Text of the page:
No. The California Constitution guarantees students receive a free public education. This guarantee means that students in public schools cannot be charged fees for instructional materials or to participate in instructional activities. If participating in your school’s distance learning requires a laptop, tablet, or internet connectivity, the school has to make sure your child has access to the necessary equipment.

If your teacher requires that you pay for equipment, like computer devices or internet access, you should let your school know and ask that they provide you with what you need for free. If your school insists that you pay for equipment so your child can participate in distance learning, you have the right to file a complaint if you believe that your school is requiring you to pay an illegal fee. For more information about California’s “free school guarantee” or how to file a complaint with your school visit

Yes. The device must be able to provide your child with access to classes, assignments, and curriculum. Reach out to your school Principal immediately to receive a functioning device. If one is not provided, consider filing a complaint.

To learn more about Williams complaints, visit

Yes, with exceptions. If you do not return property loaned to your child by the school or if you purposefully damage the property, you may be responsible to pay for the replacement cost. The replacement cost cannot be more than $10,000. However, you should not have to pay for normal “wear and tear” of a device, if it is stolen, or if the device was accidentally damaged. Your school is required to analyze every situation on a case-by-case basis.

Your school is not allowed to charge a security deposit when your child is loaned a device as a guarantee that it won’t get lost or damaged.

Maybe. Daily participation during distance learning is required. For each day that your school provides instruction, your child must participate unless:

  • There is evidence that your child participated in online activities.
  • Your child completed regular assignments.
  • Your child completed assessments.
  • You were in contact with a teacher or other school staff.

Schools are required to create procedures to reach out to students who are absent from distance learning for more than three school days or 60 percent of the instructional days in a school week. If your child is not completing assignments or not participating in online activities, your school should reach out to you to find out what is happening and offer support. Most schools recognize the value of starting with engagement and problem-solving and not disciplinary action. Ask your school for more information about its attendance policies and procedures related to absenteeism.

Yes. California law requires school districts, county offices of education, and charter schools to provide nutritionally adequate breakfast and lunch to students who are eligible for free and reduced-price meals, whether they are engaged in in-person instruction or distance learning. Additionally, information about how to pick up the meals should be communicated in the language and format the parent understands.

Yes. If your school is providing distance learning, your child has a right to an education as an English learner. Your school must provide language instruction services and continue to provide English language development instruction. Schools are given the flexibility to determine how best to ensure your child is advancing towards the English language proficiency required by their grade-level. This means that services might be provided virtually, online, or on the telephone. Your child’s language program might look different than it did during in-person instruction, but your school must make every effort to continue to provide your child with the services they would normally receive.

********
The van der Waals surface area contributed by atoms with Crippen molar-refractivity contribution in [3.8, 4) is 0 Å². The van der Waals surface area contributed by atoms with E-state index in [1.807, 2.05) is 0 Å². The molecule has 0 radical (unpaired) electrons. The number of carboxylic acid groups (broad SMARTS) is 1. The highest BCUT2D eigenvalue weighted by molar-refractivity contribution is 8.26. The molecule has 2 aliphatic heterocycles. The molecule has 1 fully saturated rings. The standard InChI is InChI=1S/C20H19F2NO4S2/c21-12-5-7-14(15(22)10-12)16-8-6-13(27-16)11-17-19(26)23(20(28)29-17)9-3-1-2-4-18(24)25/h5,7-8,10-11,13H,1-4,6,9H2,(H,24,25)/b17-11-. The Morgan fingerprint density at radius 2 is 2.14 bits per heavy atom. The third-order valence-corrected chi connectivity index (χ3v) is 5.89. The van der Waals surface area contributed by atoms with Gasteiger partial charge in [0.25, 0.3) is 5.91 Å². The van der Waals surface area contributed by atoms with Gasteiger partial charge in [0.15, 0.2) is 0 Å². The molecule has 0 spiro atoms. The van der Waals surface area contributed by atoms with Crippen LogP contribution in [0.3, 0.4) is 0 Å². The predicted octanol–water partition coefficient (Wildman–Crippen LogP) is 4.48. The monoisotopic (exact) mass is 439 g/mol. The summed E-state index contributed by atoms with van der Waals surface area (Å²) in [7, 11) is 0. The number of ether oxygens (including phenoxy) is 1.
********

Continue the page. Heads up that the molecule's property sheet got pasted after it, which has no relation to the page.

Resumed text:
If your school was not able to administer the English Language Proficiency Assessments for California (ELPAC) during the 2019-20 school year because the school closed due to the COVID-19 pandemic, your child will have the opportunity to take the optional Summative ELPAC during the extension of the window, beginning on August 20, 2020. Contact your child’s school to learn more.

Yes. Your child’s IEP or 504 Plan is valid during this time. However, the way to access those services may be different during distance learning. The government has not waived any special education or disability related laws, but they are being flexible with how schools meet these requirements. This can mean administering services and instruction online or on the phone.

Yes. Special education laws have not been waived during the COVID-19 pandemic, so schools are still required to hold IEP meetings. IEP meetings in most cases will be virtual, but the same people still have to attend (teacher, counselor, vice-principal, parent/guardian). Written consent from your parent or guardian is still required, but this can be done electronically.

Visit the Disability Rights Education and Defense Fund’s website at to download a letter to request an IEP meeting during COVID-19 remote learning periods.

You can learn more information from groups that provide services and support to students with disabilities such as Disability Rights Education & Defense Fund (DREDF) (, Disability Rights California or the Learning Rights Law Center (

You can also read guidance issued by the state and federal government:

  • United States Department of Education, Office for Civil Rights “Addressing the Risk of COVID-19 in Preschool, Elementary and Secondary Schools While Serving Children with Disabilities” (March 21, 2020).
  • California Department of Education, “Special Education Guidance for COVID-19” (April 9, 2020).
  • United States Department of Education, “Questions and Answers On Providing Services To Children With Disabilities During The Coronavirus Disease 2019 Outbreak” (March 2020).